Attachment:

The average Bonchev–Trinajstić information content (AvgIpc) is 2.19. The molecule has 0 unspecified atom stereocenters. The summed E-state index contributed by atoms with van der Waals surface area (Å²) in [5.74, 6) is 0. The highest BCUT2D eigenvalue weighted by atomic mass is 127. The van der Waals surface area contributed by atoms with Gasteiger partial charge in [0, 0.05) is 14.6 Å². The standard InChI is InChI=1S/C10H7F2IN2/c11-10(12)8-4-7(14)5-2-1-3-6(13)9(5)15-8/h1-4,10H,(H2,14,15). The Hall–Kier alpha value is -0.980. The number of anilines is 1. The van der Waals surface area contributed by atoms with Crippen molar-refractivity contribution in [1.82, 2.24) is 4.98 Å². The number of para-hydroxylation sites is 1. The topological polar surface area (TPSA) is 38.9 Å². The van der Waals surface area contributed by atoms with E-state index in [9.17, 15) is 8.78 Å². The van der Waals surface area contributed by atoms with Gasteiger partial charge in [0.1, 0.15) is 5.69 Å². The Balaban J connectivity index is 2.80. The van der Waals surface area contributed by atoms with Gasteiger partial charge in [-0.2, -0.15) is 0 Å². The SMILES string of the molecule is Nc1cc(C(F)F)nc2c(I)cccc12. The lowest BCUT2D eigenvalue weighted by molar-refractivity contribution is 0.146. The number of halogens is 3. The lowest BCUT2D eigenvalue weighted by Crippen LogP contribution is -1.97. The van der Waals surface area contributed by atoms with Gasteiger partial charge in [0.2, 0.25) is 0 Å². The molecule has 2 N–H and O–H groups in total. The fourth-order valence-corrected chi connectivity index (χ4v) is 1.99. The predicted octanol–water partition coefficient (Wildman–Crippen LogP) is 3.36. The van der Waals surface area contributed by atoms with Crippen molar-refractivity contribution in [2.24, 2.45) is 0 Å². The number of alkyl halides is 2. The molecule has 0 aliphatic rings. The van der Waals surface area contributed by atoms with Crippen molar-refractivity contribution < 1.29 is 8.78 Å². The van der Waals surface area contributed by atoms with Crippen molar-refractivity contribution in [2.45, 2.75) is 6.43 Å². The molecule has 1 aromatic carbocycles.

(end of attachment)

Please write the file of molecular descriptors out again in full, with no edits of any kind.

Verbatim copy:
The average Bonchev–Trinajstić information content (AvgIpc) is 2.19. The molecule has 0 unspecified atom stereocenters. The summed E-state index contributed by atoms with van der Waals surface area (Å²) in [5.74, 6) is 0. The highest BCUT2D eigenvalue weighted by atomic mass is 127. The van der Waals surface area contributed by atoms with Gasteiger partial charge in [0, 0.05) is 14.6 Å². The standard InChI is InChI=1S/C10H7F2IN2/c11-10(12)8-4-7(14)5-2-1-3-6(13)9(5)15-8/h1-4,10H,(H2,14,15). The Hall–Kier alpha value is -0.980. The number of anilines is 1. The van der Waals surface area contributed by atoms with Crippen molar-refractivity contribution in [1.82, 2.24) is 4.98 Å². The number of para-hydroxylation sites is 1. The topological polar surface area (TPSA) is 38.9 Å². The van der Waals surface area contributed by atoms with E-state index in [9.17, 15) is 8.78 Å². The van der Waals surface area contributed by atoms with Gasteiger partial charge in [0.1, 0.15) is 5.69 Å². The Balaban J connectivity index is 2.80. The van der Waals surface area contributed by atoms with Gasteiger partial charge in [-0.2, -0.15) is 0 Å². The SMILES string of the molecule is Nc1cc(C(F)F)nc2c(I)cccc12. The lowest BCUT2D eigenvalue weighted by molar-refractivity contribution is 0.146. The number of halogens is 3. The lowest BCUT2D eigenvalue weighted by Crippen LogP contribution is -1.97. The van der Waals surface area contributed by atoms with Gasteiger partial charge in [0.2, 0.25) is 0 Å². The molecule has 2 N–H and O–H groups in total. The fourth-order valence-corrected chi connectivity index (χ4v) is 1.99. The predicted octanol–water partition coefficient (Wildman–Crippen LogP) is 3.36. The van der Waals surface area contributed by atoms with Crippen molar-refractivity contribution in [2.24, 2.45) is 0 Å². The number of alkyl halides is 2. The molecule has 0 aliphatic rings. The van der Waals surface area contributed by atoms with Crippen molar-refractivity contribution < 1.29 is 8.78 Å². The van der Waals surface area contributed by atoms with Crippen molar-refractivity contribution in [2.45, 2.75) is 6.43 Å². The molecule has 1 aromatic carbocycles.